The holidays are such a busy time that we sometimes forget to think of the less fortunate among us. Many of us will stick within a budget, but still do our best to get something special within that budget for everyone on our list. This year, my family will be adding two special children to that list and to that budget.
We have no idea who those two children are. We know only that without us, they would have little to nothing with which to celebrate the holiday. While I know gift-giving and receiving is not what Christmas is all about, I have to say – and those who know me know this already – for me it is not about religion so much as about family. As a non-religious person, I want to give for the sake of giving. I want to share the warmth and love we often forget to acknowledge in our normally busy lives.
Samaritan’s Purse’s “Operation Christmas Child” will help us do just that. Samaritan’s Purse is a religious organization. In fact the mission statement from the organization’s parent webpage is this:
Samaritan’s Purse is a nondenominational evangelical Christian organization providing spiritual and physical aid to hurting people around the world. Since 1970, Samaritan’s Purse has helped meet needs of people who are victims of war, poverty, natural disasters, disease, and famine with the purpose of sharing God’s love through His Son, Jesus Christ.
I deeply oppose having someone’s religion pushed on someone else but what I’ve heard about this organization is that they often give out gifts in countries where they are not allowed to include any religious instruction. So, although this organization’s purpose is to spread the message, gifts given are not limited to that purpose.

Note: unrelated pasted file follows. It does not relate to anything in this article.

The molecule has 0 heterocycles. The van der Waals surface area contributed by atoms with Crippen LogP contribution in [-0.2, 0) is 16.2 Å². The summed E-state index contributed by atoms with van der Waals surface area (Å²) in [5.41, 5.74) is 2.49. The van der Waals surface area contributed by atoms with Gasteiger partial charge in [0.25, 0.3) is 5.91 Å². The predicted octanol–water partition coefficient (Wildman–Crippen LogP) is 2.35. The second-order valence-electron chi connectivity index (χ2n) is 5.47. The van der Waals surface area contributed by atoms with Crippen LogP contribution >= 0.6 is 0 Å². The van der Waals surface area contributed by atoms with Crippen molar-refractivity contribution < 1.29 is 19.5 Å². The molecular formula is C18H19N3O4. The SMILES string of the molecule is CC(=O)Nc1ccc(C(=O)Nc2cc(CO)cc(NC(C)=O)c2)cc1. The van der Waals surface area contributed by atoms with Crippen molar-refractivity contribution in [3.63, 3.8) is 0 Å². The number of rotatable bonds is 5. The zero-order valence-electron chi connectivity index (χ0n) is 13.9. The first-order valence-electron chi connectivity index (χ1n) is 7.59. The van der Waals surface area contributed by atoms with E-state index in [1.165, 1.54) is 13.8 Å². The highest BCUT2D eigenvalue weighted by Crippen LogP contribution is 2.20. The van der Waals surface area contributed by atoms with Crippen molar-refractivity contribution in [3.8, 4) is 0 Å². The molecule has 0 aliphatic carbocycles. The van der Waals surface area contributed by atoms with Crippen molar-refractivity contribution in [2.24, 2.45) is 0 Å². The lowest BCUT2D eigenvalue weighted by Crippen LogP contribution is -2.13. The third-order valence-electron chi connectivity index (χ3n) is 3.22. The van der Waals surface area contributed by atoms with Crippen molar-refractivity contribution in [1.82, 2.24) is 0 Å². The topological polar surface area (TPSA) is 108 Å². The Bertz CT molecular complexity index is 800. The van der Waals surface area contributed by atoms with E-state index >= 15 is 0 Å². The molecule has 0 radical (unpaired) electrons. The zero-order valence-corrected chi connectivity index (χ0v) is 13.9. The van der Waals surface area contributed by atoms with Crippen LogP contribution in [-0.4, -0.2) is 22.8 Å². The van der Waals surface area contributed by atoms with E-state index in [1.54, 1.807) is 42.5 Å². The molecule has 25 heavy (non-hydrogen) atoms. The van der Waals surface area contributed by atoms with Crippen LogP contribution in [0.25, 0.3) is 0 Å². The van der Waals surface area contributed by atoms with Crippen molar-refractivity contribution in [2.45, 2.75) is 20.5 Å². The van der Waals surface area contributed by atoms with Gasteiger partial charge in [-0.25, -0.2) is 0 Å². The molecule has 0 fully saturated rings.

Bottom line with this program is this – through Operation Christmas Child, we have the opportunity to bring excitment, smiles and innocent pleasure to children who would otherwise do without.
So, what is Operation Christmas Child? It’s simple – it’s a gift-giving program for needy children around the world. To participate, all you have to do is find a standard-sized shoe box and fill it with small age-appropriate gifts like paper and colored pencils, tennis balls, rubix cubes and other stocking-stuffer-type items children will enjoy. You wrap the bottom and cover of the shoe box separately, enclose a $7.00 check (for shipping to the country where “your” child lives) and drop it off at a local drop center (or ship it directly to Samaritan’s Purse).
The mission of Samaritan’s Purse is to spread the word of God. The mission of my family is to spread the word of hope, of happiness and of life’s simple pleasures.
Go, and do likewise.
I think you and Samaritian’s Purse likely view the needs of destitute children much the same–spread joy and hope and simple pleasures to those less fortunate. This is truly the meaning of Christmas in my humble opinion.
What a lovely way to celebrate, Debbie and Linda. Giving gifts brings smiles and joy to children in need and is true humanity, at the center of all spirituality. Proverbs 17:22– A merry heart doeth good like medicine.
You’re exactly right – that is indeed the meaning of Christmas. Thank you. And I’m happy to have found Samaritan’s Purse. What a wonderful idea they’ve developed and nurtured – to fill shoe boxes with small items children can enjoy. Such a small thing with such a big meaning.
“A merry heart doeth good like medicine.” How true that is, Kathleen.
I think of the happiness innocent children around the world – and even within our own country – often miss out on and it breaks my heart. Making them happy with small gestures like this is one way to help lighten the load, even if only for a short while.
Debbie, you mentioned that the Samaritan’s Purse keeps the identities of recipients private, and that is important. After Thanksgiving our church will have a little tree on a table in the nave with tags that read something like, “Boy, age 11” or “Girl, age 17” for the similar joy spreading. People take a tag, and that tag goes on the package that is then set under the table. Most gifts go to kids at Orangewood which is a group foster home.